February 23, 2003

Wal-Mart around the world

By Thomas Wilson
STAR STAFF
twilson@starhq.com

   Sam Walton opened his first store in Rogers, Ark., 43 years ago. The rest is history.
   In two generations, Wal-Mart has grown from a discount retail store to the largest private employer on the planet. And they show no signs of slowing down.

 

Wal-Mart serves as one-stop shopping for millions around the world. Photo by Dave Boyd

West Elk Avenue: An accident waiting to happen

By Kathy Helms-Hughes
STAR Staff
khelms@starhq.com

   West Elk Avenue is a favorite thoroughfare for motorists entering and leaving Elizabethton. Any given day of the week 34,000 vehicles travel its well-worn asphalt. And about once a week at least, some of those vehicles come to a screeching halt, waiting for police and emergency workers to clear an accident scene -- usually at one of the many intersections which front the highway.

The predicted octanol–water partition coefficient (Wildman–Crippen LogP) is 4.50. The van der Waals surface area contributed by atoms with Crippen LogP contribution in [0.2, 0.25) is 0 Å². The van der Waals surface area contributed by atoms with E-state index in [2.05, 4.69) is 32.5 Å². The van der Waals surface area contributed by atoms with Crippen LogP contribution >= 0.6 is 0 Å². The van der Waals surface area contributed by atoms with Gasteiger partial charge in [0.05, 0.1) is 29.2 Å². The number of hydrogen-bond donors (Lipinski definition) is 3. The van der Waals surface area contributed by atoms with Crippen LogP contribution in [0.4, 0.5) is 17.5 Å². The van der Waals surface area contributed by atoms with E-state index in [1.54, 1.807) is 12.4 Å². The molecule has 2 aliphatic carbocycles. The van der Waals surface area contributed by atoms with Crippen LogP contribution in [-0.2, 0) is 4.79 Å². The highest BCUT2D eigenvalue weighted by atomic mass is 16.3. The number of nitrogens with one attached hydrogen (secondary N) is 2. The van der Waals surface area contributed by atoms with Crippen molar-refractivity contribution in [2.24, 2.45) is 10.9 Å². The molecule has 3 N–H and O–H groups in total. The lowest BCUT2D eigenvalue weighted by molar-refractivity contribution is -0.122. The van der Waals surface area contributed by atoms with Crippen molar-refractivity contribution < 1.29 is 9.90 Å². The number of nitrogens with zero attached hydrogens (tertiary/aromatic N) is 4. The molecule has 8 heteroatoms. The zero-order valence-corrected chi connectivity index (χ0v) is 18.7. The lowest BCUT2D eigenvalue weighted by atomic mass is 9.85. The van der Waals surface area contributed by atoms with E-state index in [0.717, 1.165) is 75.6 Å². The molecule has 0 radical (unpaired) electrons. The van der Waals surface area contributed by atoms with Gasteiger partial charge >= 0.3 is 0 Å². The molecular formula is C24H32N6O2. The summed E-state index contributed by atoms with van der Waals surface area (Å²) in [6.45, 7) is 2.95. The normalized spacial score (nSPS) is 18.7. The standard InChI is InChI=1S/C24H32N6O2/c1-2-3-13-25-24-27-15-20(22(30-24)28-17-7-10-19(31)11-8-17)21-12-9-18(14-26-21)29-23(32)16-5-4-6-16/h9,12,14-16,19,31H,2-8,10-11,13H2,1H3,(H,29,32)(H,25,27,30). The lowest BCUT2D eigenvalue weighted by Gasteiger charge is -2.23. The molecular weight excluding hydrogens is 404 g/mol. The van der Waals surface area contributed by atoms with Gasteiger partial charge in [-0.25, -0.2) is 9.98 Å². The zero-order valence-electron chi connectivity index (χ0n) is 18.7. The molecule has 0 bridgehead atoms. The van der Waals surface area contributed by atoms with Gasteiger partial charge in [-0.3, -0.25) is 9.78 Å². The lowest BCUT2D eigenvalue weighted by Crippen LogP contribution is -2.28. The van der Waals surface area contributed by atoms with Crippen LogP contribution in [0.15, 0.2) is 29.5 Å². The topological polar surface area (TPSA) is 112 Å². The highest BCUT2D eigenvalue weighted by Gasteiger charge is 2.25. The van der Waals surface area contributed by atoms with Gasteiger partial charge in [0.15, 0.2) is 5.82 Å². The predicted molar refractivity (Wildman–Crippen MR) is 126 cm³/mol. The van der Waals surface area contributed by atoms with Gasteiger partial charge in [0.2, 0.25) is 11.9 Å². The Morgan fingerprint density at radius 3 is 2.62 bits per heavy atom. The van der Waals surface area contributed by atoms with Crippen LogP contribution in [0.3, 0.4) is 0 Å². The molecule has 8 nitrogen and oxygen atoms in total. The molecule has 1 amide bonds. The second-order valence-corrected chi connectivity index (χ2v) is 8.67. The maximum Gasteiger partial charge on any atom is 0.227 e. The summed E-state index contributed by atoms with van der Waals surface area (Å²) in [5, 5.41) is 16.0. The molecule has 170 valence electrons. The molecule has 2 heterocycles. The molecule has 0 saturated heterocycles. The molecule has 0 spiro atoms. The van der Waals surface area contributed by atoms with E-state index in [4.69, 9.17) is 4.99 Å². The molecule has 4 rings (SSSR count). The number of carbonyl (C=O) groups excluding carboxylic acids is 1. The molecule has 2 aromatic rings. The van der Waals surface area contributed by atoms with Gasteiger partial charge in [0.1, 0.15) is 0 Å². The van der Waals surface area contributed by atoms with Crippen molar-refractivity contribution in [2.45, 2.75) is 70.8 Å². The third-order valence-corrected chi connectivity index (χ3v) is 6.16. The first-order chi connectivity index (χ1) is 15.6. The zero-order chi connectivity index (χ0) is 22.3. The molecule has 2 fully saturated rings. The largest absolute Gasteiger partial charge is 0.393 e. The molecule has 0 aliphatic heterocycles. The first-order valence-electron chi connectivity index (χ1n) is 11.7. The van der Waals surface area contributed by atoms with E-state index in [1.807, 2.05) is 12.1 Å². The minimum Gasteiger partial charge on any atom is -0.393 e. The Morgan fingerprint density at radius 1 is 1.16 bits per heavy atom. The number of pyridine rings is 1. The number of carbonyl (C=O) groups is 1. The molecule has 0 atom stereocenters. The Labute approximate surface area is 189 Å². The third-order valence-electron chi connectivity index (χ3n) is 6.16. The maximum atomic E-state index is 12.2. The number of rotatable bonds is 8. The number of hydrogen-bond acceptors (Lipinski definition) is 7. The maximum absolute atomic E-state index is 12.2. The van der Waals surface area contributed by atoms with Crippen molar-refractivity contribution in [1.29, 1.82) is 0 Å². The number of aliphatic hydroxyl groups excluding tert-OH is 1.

Rush hour traffic on West Elk Avenue is a study in white-knuckle driving. Photo by Rick Harris

Wal-Mart: The newest titan in the history of Big Retail

By Thomas Wilson
STAR STAFF
twilson@starhq.com

   The fear of a retailing behemoth sending the mom-and-pops businesses to the business graveyard did not begin with Wal-Mart.
   "This is a process that is not new," said economist Dr. Steb Hipple at the East Tennessee State University's College of Business. "There is a cost when Wal-Mart comes in or Wal-Mart expands, and that is you are going to lose locally owned business."

Discount gasoline stations are one of many new vetures undertaken by Wal-Mart. Photo by Rick Harris

Local grocers bank on neighborly service

By Kathy Helms-Hughes
STAR Staff
khelms@starhq.com

   Is it possible that the site of a former rayon plant which help build the city of Elizabethton could also be the site of a facility which could lead to this small town's demise?

Local Rxs say they've already fought Wal-Mart battle

By Thomas Wilson
STAR Staff
twilson@starhq.com

   When Wal-Mart moved into Trinidad, Colo., five independent pharmacists closed their shops because they could not compete with the retail giant.

Dividing the dollars

By Kathy Helms-Hughes
STAR Staff
khelms@starhq.com

   Antitrust attorney Carl E. Pierson has created a "Wal-Mart and Globalization Website" which attempts to pull together the various arguments made in support of and in opposition to Wal-Mart expanding into a community.